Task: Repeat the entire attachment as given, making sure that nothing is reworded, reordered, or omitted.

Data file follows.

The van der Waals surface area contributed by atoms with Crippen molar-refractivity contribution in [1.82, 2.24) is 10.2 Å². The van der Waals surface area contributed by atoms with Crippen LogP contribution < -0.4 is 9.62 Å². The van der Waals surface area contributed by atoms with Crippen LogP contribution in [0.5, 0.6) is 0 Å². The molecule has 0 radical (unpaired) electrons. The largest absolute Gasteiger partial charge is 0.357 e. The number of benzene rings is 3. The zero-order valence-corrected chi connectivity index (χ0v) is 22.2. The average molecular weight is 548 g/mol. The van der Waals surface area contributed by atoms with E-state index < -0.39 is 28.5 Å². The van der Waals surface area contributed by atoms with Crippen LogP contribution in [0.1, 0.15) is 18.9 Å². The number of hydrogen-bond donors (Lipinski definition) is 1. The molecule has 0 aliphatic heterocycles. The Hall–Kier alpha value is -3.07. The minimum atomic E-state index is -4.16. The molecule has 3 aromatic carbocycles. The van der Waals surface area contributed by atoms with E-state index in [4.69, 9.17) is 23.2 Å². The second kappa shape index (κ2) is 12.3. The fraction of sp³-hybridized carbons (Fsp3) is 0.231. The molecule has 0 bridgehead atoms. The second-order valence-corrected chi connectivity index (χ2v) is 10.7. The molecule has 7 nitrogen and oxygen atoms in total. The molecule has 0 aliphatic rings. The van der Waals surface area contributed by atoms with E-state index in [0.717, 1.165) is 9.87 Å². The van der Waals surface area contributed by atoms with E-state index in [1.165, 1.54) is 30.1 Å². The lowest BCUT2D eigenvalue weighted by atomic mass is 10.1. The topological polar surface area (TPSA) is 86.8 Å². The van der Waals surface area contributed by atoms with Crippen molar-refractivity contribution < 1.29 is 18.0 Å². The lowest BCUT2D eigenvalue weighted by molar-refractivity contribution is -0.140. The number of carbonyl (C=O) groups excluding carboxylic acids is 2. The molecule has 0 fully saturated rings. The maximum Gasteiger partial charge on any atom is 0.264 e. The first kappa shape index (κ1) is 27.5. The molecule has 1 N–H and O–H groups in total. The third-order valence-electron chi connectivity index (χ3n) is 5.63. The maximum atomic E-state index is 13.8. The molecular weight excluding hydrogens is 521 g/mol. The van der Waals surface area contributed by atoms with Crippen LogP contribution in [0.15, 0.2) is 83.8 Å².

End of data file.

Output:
The van der Waals surface area contributed by atoms with Crippen molar-refractivity contribution in [1.82, 2.24) is 10.2 Å². The van der Waals surface area contributed by atoms with Crippen LogP contribution < -0.4 is 9.62 Å². The van der Waals surface area contributed by atoms with Crippen LogP contribution in [0.5, 0.6) is 0 Å². The molecule has 0 radical (unpaired) electrons. The largest absolute Gasteiger partial charge is 0.357 e. The number of benzene rings is 3. The zero-order valence-corrected chi connectivity index (χ0v) is 22.2. The average molecular weight is 548 g/mol. The van der Waals surface area contributed by atoms with E-state index < -0.39 is 28.5 Å². The van der Waals surface area contributed by atoms with Crippen LogP contribution in [0.1, 0.15) is 18.9 Å². The number of hydrogen-bond donors (Lipinski definition) is 1. The molecule has 0 aliphatic heterocycles. The Hall–Kier alpha value is -3.07. The minimum atomic E-state index is -4.16. The molecule has 3 aromatic carbocycles. The van der Waals surface area contributed by atoms with E-state index in [4.69, 9.17) is 23.2 Å². The second kappa shape index (κ2) is 12.3. The fraction of sp³-hybridized carbons (Fsp3) is 0.231. The molecule has 0 bridgehead atoms. The second-order valence-corrected chi connectivity index (χ2v) is 10.7. The molecule has 7 nitrogen and oxygen atoms in total. The molecule has 0 aliphatic rings. The van der Waals surface area contributed by atoms with E-state index in [0.717, 1.165) is 9.87 Å². The van der Waals surface area contributed by atoms with E-state index in [1.165, 1.54) is 30.1 Å². The lowest BCUT2D eigenvalue weighted by atomic mass is 10.1. The topological polar surface area (TPSA) is 86.8 Å². The van der Waals surface area contributed by atoms with Crippen molar-refractivity contribution < 1.29 is 18.0 Å². The lowest BCUT2D eigenvalue weighted by molar-refractivity contribution is -0.140. The number of carbonyl (C=O) groups excluding carboxylic acids is 2. The molecule has 0 fully saturated rings. The maximum Gasteiger partial charge on any atom is 0.264 e. The first kappa shape index (κ1) is 27.5. The molecule has 1 N–H and O–H groups in total. The third-order valence-electron chi connectivity index (χ3n) is 5.63. The maximum atomic E-state index is 13.8. The molecular weight excluding hydrogens is 521 g/mol. The van der Waals surface area contributed by atoms with Crippen LogP contribution in [0.15, 0.2) is 83.8 Å².